Density fluctuations in nominally periodic media reduce the intensity of the Bragg diffraction peaks and consequently increase the weak diffuse scattering between these peaks, the details of which reflect the amplitudes and spatial frequencies of the fluctuations6. The scattered intensity is determined by the dynamic structure factor S(Q,ω) at momentum Q and frequency ω, which is proportional to the Fourier transform of the correlation function of the density–density fluctuations. For phonons, these correlations are 〈uq(0)uq(t)〉, where uq is the phonon amplitude at reduced wavevector q = QKQ and KQ is the closest reciprocal lattice vector to Q, and in this context the expectation value is a thermal average7. In typical X-ray or neutron scattering experiments the measured diffuse scattering is proportional to the equal-time correlations 〈uq(0)uq(0)〉 (refs 3, 7, 8); whereas dynamic information is obtained by analysing the energy and momentum of the inelastically scattered photons from a highly monochromatic beam. As we demonstrate here in a single crystal of the prototypical semiconductor germanium, a femtosecond laser pulse generates temporal coherences in the equal-time correlation functions g(τ) = 〈uquq〉 parameterized by the pump–probe delay τ between the optical pulse and the X-ray probe. As the X-ray pulse from the free-electron laser (FEL) is short compared with the vibrational motion, we assume that the scattering is effectively instantaneous. Under this approximation we measure g(τ) stroboscopically, which unlike in the thermal case has an oscillatory contribution from a two-phonon squeezed state generated by the laser pulse, as well as a contribution from incoherent changes in populations9. In this paper we focus on the oscillatory component, which yields large portions of the phonon dispersion directly from the measurement without any particular model of the interatomic forces.

Consider a sudden change in the harmonic potential driven by excitation of electron–hole pairs by the laser pulse, which for tetrahedrally bonded semiconductors is expected to primarily soften the transverse acoustic modes10,11,12,13. The evolution of a harmonic oscillator after a sudden quench of the frequency has been studied in the context of vacuum squeezing, as shown for photons14 and phonons15,16. This effect is formally equivalent to the dynamical Casimir effect17 and its acoustic analogue in which a sudden quench of the sound velocity was shown to produce correlated pairs of phonons18, and is analogous to (spontaneous) parametric down-conversion. Although our experiment was performed at room temperature, and the results are due to thermal rather than vacuum squeezing, we consider the zero temperature case for simplicity.

For oscillators with frequencies Ωq and mass m in the ground state, a sudden change in the frequency ΩqΩq′ at τ = 0 leaves each mode in a state where the variance in the displacement evolves according to19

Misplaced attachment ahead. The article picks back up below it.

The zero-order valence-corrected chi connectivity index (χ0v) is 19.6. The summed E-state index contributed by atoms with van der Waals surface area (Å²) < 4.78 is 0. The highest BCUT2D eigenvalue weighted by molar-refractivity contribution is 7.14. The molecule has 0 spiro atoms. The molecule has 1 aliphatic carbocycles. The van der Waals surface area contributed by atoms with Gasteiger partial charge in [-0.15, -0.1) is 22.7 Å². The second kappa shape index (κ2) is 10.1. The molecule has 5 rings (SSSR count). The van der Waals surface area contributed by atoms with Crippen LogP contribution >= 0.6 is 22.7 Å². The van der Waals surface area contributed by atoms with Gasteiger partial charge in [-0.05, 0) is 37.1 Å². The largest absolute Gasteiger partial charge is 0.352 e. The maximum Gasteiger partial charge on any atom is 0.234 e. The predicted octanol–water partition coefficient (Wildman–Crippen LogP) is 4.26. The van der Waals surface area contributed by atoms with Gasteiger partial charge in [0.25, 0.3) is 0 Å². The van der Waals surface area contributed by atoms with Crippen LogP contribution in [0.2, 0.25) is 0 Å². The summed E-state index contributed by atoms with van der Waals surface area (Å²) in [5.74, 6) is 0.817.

where βq = Ωq/Ωq′>1 for a sudden softening. This expression describes the evolution of correlated pairs of phonons at q and −q (ref. 20). Accordingly, the diffuse scattering intensity oscillates at 2Ω′, with an amplitude proportional to 1−βq2. In the limit of low-density excitation, the frequencies will approximate the equilibrium values, and thus the Fourier transform of the oscillatory component should give the phonon dispersion. At finite temperatures, equation (1) contains an additional thermal factor20. We emphasize that the excitations described above have 〈u(τ)〉 = 0 and thus are squeezed states and not coherent states. This is expected because the small wavevector of the visible light cannot impart enough momentum to the lattice to generate coherent phonons at large q and thus can generate only pairs of phonons with equal and opposite momenta15. In our case, the softening is expected to occur for all q and be particularly strong at the Brillouin zone boundary12,13.

The experiments were performed at the Linac Coherent Light Source (LCLS) X-ray FEL using nominally 50 fs, 1.55 eV pump pulses and 50 fs, 10 keV X-ray probe pulses (see Supplementary Information for details). In Fig. 1a we plot a portion of the equilibrium X-ray diffuse scattering, without laser excitation, from a single crystal of germanium at grazing incidence, captured with an area detector. The signal is proportional to the energy-integrated dynamic structure factor, S(Q), as the detector lacks energy resolution. The bright areas correspond to regions of reciprocal space with low-frequency acoustic phonons that contribute strongly to the equilibrium diffuse scattering9,21. Figure 1b shows the simulated thermal diffuse scattering from a Born–von Karman model of the forces including interactions up to six nearest neighbours22,23,24 (see Supplementary Information for additional details). This simple model describes well the phonon dispersion including the flattening of the transverse acoustic branches25. The calculated pattern matches the measured diffuse scattering extremely well. The white solid contours in Fig. 1b represent the boundaries of the Brillouin zones accessible in this geometry, and we have also indicated the respective Miller indices. Figure 1c shows the evolution of the change in normalized diffuse scattering intensity ΔI(τ)/Imaxg(τ), induced by photoexcitation with a 50 fs infrared laser pulse centred at 800 nm. The two curves show the time traces for the two points labelled u and v in Fig. 1a, normalized by the maximum of the laser-off image. Photoexcitation induces an overall step-like increase in the scattering whose magnitude depends on momentum, and oscillations at frequencies in the range of 1–3.5 THz. In our case, |1−βq2|≈0.05 and thus Ωq/Ωq≈1.025, such that the expected frequency difference is close to the resolution limit of 0.05 THz given by the finite time window in these data. Consistent with bond softening the mean square displacements (and thus the scattering) increases during the first quarter cycle. The sharpness of the initial step and the highest frequency observed 3.5 THz were limited by the timing jitter in the pump–probe delay 250 fs (ref. 26).

Figure 1: Femtosecond X-ray diffuse scattering.
figure 1

a, Static thermal diffuse scattering from (001) Ge in grazing incidence from 10 keV X-ray photons at the LCLS. Dashed squares are the q-space regions shown in Fig. 3. b, Calculated equilibrium pattern using a Born model of the forces. White lines indicate the boundaries of the Brillouin zones. Miller indices are also indicated. c, Representative traces of the normalized change in scattering ΔI(t)/Imax induced by the optical laser as a function of (optical) pump–(X-ray) probe delay.